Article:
On April 26, 2019 the Kansas Supreme Court declared that the Kansas state constitution guarantees a right to abortion. The case involves a challenge to a Kansas statute banning the practice of dismemberment abortion—i.e., “with the purpose of causing the death of an unborn child, knowingly dismembering a living unborn child and extracting such […]
March 21 was World Down Syndrome Day. Fitting, then, that on the same day Oklahoma’s House of Representatives passed its Prenatal Nondiscrimination Act of 2017.
Kristi Burton Brown, J.D., is an attorney focusing on First Amendment and sanctity of life issues. In this interview, she discusses the legal defensibility and value of pain-capable abortion prohibitions, as well as fetal disposition and laws governing that practice.
Missouri HB 908 would prohibit abortions after the point at which unborn children are capable of feeling pain. Kristi Burton Brown, J.D., submitted the following written testimony in support of HB 908.
Missouri HB 194 would regulate the disposition of fetal remains from abortion and ensure greater transparency and accountability on the part of abortion facilities. Kristi Burton Brown, J.D., submitted the following written testimony in support of HB 194.
A bill prohibiting doctors from issuing prescriptions for drugs to cause abortion via remote video or telephone conference passed Utah’s House Public Utilities, Energy, and Technology Standing Committee on January 30.
Women in the United States have possessed a broad legal right to abortion since Roe v. Wade and its companion case were handed down by the Supreme Court in 1973. Outside of the abortion context, though, the unborn child possesses broad legal rights in American property, torts, and criminal law.
The legal system since Roe v. Wade and through Planned Parenthood v. Casey has neglected to ask the question about the consequences of fetal personhood, fearing—rightly—the damage the answer could do to the right to abortion. But this insulation of abortion rights leaves the courts unable to rule consistently in a variety of cases where the fetal right to life has become lodged in law.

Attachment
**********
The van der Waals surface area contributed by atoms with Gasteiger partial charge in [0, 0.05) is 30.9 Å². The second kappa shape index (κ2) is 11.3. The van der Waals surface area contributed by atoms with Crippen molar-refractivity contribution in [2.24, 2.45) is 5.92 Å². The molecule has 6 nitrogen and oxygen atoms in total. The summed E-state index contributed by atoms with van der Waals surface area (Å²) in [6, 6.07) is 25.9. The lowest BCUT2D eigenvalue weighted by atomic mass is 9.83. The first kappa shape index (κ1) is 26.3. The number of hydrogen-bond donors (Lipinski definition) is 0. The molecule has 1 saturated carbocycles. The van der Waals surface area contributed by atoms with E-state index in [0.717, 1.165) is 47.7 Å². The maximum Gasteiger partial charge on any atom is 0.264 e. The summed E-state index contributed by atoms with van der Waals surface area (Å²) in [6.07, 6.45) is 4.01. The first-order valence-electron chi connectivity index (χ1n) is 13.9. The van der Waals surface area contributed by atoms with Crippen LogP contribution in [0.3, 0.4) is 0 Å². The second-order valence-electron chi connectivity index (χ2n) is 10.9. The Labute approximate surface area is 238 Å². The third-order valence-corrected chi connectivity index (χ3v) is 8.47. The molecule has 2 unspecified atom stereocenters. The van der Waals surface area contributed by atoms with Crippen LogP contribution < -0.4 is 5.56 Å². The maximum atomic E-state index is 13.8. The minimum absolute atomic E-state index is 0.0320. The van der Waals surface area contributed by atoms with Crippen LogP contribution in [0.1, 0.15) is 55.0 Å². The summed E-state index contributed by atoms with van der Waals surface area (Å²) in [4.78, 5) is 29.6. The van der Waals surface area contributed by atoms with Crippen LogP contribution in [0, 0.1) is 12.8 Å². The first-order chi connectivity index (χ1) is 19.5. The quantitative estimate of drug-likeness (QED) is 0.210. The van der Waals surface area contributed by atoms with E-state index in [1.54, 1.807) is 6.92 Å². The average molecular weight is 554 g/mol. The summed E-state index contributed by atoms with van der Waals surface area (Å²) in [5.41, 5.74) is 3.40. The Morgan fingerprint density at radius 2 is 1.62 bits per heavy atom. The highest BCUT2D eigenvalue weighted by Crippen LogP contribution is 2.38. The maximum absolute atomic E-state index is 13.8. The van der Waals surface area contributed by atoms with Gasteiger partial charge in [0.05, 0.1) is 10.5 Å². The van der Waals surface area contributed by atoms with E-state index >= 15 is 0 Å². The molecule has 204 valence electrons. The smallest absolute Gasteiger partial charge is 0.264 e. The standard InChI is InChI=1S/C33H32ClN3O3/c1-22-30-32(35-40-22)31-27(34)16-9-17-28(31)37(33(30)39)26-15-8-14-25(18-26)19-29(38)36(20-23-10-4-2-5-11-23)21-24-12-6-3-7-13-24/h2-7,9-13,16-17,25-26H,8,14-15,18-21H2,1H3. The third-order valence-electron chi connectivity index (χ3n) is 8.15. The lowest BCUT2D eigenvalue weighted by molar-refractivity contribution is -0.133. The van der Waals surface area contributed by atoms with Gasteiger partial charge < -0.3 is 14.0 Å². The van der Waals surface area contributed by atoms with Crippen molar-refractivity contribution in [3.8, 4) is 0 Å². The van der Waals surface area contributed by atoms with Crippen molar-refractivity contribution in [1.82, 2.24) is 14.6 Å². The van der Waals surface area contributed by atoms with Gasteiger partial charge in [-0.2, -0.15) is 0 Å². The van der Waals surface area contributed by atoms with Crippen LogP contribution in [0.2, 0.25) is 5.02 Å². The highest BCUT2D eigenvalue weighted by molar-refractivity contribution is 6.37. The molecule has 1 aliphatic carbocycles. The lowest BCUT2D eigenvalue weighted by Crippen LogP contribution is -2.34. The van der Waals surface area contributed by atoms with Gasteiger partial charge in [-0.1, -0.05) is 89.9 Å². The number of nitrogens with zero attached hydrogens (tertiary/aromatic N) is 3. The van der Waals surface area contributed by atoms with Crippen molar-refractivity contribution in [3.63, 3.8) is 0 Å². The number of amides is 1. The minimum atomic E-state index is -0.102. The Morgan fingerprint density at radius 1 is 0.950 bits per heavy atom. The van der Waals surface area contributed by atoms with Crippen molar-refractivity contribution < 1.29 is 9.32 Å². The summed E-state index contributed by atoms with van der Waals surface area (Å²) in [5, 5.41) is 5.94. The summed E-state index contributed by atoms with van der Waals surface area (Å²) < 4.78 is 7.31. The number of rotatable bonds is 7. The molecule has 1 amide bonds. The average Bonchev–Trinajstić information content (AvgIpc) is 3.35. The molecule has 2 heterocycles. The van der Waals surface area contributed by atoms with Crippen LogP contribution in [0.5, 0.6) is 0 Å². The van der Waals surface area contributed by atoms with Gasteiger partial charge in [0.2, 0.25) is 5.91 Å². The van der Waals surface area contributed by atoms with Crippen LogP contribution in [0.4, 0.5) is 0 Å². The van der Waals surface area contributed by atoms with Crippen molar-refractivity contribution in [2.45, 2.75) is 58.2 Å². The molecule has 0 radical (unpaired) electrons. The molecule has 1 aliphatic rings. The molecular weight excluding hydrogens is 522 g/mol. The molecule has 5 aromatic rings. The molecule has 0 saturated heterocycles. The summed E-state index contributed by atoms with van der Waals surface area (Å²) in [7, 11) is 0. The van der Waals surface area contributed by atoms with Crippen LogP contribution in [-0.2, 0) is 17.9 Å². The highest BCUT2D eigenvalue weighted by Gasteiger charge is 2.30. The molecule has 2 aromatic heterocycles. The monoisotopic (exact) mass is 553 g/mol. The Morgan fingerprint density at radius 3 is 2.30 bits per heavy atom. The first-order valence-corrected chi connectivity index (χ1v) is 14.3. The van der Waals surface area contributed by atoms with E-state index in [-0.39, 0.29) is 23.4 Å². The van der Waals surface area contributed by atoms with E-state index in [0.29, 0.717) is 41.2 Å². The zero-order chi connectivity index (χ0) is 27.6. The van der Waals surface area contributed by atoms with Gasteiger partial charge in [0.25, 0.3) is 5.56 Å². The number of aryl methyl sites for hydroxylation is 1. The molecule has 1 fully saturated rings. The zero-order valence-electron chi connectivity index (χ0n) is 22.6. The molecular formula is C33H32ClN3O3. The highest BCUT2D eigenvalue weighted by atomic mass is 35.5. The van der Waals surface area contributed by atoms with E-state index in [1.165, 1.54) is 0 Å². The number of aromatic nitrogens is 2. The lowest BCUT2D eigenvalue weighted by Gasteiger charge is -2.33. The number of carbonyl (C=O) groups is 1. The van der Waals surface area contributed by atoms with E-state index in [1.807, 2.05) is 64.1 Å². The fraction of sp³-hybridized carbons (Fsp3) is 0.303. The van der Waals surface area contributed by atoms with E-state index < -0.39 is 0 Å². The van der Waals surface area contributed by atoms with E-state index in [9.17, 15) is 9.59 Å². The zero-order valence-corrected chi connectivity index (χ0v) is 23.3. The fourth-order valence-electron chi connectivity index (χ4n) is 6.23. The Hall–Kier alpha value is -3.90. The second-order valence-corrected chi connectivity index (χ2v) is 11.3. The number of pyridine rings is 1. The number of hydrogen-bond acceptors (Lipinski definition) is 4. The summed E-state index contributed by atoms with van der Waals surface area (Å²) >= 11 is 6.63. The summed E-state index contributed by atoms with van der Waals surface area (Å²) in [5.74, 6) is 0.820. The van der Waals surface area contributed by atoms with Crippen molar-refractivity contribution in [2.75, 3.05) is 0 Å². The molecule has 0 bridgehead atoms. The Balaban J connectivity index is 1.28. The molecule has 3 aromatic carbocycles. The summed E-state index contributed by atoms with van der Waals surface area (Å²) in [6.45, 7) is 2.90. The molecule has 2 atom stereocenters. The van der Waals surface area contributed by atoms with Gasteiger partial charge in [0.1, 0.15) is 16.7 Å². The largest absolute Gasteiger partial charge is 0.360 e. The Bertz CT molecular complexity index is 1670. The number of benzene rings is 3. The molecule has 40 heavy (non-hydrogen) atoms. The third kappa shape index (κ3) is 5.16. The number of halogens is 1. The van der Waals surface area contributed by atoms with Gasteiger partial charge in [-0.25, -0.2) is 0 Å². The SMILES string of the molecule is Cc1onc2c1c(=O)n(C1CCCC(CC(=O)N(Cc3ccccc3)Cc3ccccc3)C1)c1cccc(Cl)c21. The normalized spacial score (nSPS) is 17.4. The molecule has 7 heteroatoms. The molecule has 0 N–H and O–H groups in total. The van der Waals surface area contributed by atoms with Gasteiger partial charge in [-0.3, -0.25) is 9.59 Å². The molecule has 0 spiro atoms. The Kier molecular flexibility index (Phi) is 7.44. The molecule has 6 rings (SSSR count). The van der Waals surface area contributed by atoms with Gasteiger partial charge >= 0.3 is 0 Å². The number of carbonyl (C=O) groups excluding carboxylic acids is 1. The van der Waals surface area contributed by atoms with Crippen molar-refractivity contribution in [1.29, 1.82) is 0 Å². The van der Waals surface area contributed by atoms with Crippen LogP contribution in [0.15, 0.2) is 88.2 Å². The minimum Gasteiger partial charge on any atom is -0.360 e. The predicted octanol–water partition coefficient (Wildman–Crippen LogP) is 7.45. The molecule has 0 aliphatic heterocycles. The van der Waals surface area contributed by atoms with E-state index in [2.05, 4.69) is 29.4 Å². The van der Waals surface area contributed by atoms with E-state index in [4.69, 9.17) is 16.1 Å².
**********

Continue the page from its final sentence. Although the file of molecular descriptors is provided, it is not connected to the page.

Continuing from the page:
Yesterday, during an MSNBC townhall event with Chris Matthews, presidential candidate Donald Trump was asked if he believes in “punishment for abortion” to which he replied that there should be “some form of punishment.” When asked whether this applied to women who have had abortions, Mr. Trump replied in the affirmative, though he later clarified that he believes only abortionists should be held accountable.
Pro-life groups have quickly, and with a united voice, used this incident to clarify that the pro-life movement has never advocated, in any context, for the punishment of women who undergo abortion, but rather acknowledges that abortion harms and exploits women.
Five-month abortion laws restrict abortion at 20 weeks of pregnancy—when an unborn child can feel pain from abortion. Opponents of five-month abortion laws argue they violate the “viability rule” created by the U.S. Supreme Court. The viability rule provides that government “may not prohibit any woman from making the ultimate decision to terminate her pregnancy before viability.” In most cases viability will occur after 20 weeks of pregnancy. However, the viability rule is unworkable, arbitrary, unjust, poorly reasoned, inadequate, and extreme. The viability rule cannot be justified, especially as applied to five-month laws. In a challenge to a five-month law it is reasonable to conclude that the Court might abandon the viability rule altogether or not apply it to five-month laws.